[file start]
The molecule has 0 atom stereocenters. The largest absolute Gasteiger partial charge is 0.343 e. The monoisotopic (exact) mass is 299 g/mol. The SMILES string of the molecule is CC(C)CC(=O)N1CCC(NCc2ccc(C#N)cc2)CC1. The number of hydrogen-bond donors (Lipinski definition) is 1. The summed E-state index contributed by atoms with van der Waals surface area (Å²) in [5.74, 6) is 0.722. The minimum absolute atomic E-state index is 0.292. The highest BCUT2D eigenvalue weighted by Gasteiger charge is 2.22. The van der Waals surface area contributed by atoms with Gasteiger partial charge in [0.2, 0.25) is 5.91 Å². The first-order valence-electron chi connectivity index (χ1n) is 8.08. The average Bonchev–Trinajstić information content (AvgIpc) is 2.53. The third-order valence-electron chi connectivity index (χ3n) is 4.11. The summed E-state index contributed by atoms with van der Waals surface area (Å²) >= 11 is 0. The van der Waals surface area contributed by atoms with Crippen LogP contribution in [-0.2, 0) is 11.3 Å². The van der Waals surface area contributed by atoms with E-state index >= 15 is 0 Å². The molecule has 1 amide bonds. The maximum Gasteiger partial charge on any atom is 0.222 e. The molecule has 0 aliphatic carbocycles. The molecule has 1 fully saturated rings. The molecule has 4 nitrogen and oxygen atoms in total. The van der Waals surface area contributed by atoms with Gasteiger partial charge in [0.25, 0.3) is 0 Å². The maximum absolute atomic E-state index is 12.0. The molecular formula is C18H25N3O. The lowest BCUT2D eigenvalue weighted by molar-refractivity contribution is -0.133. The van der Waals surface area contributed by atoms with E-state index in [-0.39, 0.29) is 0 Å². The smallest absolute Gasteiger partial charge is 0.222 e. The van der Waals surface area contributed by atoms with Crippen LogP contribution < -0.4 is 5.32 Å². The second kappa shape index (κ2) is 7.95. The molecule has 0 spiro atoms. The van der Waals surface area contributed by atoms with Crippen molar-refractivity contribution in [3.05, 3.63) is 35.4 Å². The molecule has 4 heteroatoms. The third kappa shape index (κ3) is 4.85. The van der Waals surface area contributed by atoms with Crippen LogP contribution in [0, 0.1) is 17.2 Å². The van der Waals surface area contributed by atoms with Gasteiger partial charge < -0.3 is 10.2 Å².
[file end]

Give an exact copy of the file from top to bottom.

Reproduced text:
The molecule has 0 atom stereocenters. The largest absolute Gasteiger partial charge is 0.343 e. The monoisotopic (exact) mass is 299 g/mol. The SMILES string of the molecule is CC(C)CC(=O)N1CCC(NCc2ccc(C#N)cc2)CC1. The number of hydrogen-bond donors (Lipinski definition) is 1. The summed E-state index contributed by atoms with van der Waals surface area (Å²) in [5.74, 6) is 0.722. The minimum absolute atomic E-state index is 0.292. The highest BCUT2D eigenvalue weighted by Gasteiger charge is 2.22. The van der Waals surface area contributed by atoms with Gasteiger partial charge in [0.2, 0.25) is 5.91 Å². The first-order valence-electron chi connectivity index (χ1n) is 8.08. The average Bonchev–Trinajstić information content (AvgIpc) is 2.53. The third-order valence-electron chi connectivity index (χ3n) is 4.11. The summed E-state index contributed by atoms with van der Waals surface area (Å²) >= 11 is 0. The van der Waals surface area contributed by atoms with Crippen LogP contribution in [-0.2, 0) is 11.3 Å². The van der Waals surface area contributed by atoms with E-state index >= 15 is 0 Å². The molecule has 1 amide bonds. The maximum Gasteiger partial charge on any atom is 0.222 e. The molecule has 0 aliphatic carbocycles. The molecule has 1 fully saturated rings. The molecule has 4 nitrogen and oxygen atoms in total. The van der Waals surface area contributed by atoms with Gasteiger partial charge in [0.25, 0.3) is 0 Å². The maximum absolute atomic E-state index is 12.0. The molecular formula is C18H25N3O. The lowest BCUT2D eigenvalue weighted by molar-refractivity contribution is -0.133. The van der Waals surface area contributed by atoms with E-state index in [-0.39, 0.29) is 0 Å². The smallest absolute Gasteiger partial charge is 0.222 e. The van der Waals surface area contributed by atoms with Crippen LogP contribution < -0.4 is 5.32 Å². The second kappa shape index (κ2) is 7.95. The molecule has 0 spiro atoms. The van der Waals surface area contributed by atoms with Crippen molar-refractivity contribution in [3.05, 3.63) is 35.4 Å². The molecule has 4 heteroatoms. The third kappa shape index (κ3) is 4.85. The van der Waals surface area contributed by atoms with Crippen LogP contribution in [0, 0.1) is 17.2 Å². The van der Waals surface area contributed by atoms with Gasteiger partial charge < -0.3 is 10.2 Å².